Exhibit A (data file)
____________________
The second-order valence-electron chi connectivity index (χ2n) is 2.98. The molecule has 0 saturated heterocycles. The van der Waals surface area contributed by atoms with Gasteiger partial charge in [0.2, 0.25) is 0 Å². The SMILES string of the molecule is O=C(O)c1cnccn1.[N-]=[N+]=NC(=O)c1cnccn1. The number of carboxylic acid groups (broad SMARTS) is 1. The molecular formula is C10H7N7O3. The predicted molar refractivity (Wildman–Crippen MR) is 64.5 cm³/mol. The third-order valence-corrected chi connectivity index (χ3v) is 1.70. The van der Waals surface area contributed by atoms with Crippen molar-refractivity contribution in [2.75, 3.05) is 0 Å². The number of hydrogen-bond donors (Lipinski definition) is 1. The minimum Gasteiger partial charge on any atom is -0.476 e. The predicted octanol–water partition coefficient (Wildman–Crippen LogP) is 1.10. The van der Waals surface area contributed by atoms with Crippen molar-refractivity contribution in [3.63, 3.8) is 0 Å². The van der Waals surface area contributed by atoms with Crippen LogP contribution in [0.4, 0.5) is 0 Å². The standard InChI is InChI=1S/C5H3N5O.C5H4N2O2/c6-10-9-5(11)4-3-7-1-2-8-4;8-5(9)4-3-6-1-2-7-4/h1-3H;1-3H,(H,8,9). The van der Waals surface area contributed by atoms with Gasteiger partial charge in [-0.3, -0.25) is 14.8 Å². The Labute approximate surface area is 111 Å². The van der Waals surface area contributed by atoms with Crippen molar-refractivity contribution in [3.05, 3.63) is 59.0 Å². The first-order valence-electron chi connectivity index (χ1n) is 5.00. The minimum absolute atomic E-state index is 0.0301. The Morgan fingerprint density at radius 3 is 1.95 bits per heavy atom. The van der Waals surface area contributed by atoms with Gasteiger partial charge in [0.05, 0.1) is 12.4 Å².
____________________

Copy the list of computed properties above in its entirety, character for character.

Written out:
The second-order valence-electron chi connectivity index (χ2n) is 2.98. The molecule has 0 saturated heterocycles. The van der Waals surface area contributed by atoms with Gasteiger partial charge in [0.2, 0.25) is 0 Å². The SMILES string of the molecule is O=C(O)c1cnccn1.[N-]=[N+]=NC(=O)c1cnccn1. The number of carboxylic acid groups (broad SMARTS) is 1. The molecular formula is C10H7N7O3. The predicted molar refractivity (Wildman–Crippen MR) is 64.5 cm³/mol. The third-order valence-corrected chi connectivity index (χ3v) is 1.70. The van der Waals surface area contributed by atoms with Crippen molar-refractivity contribution in [2.75, 3.05) is 0 Å². The number of hydrogen-bond donors (Lipinski definition) is 1. The minimum Gasteiger partial charge on any atom is -0.476 e. The predicted octanol–water partition coefficient (Wildman–Crippen LogP) is 1.10. The van der Waals surface area contributed by atoms with Crippen molar-refractivity contribution in [3.63, 3.8) is 0 Å². The van der Waals surface area contributed by atoms with Crippen LogP contribution in [0.4, 0.5) is 0 Å². The standard InChI is InChI=1S/C5H3N5O.C5H4N2O2/c6-10-9-5(11)4-3-7-1-2-8-4;8-5(9)4-3-6-1-2-7-4/h1-3H;1-3H,(H,8,9). The van der Waals surface area contributed by atoms with Gasteiger partial charge in [-0.3, -0.25) is 14.8 Å². The Labute approximate surface area is 111 Å². The van der Waals surface area contributed by atoms with Crippen molar-refractivity contribution in [3.05, 3.63) is 59.0 Å². The first-order valence-electron chi connectivity index (χ1n) is 5.00. The minimum absolute atomic E-state index is 0.0301. The Morgan fingerprint density at radius 3 is 1.95 bits per heavy atom. The van der Waals surface area contributed by atoms with Gasteiger partial charge in [0.05, 0.1) is 12.4 Å².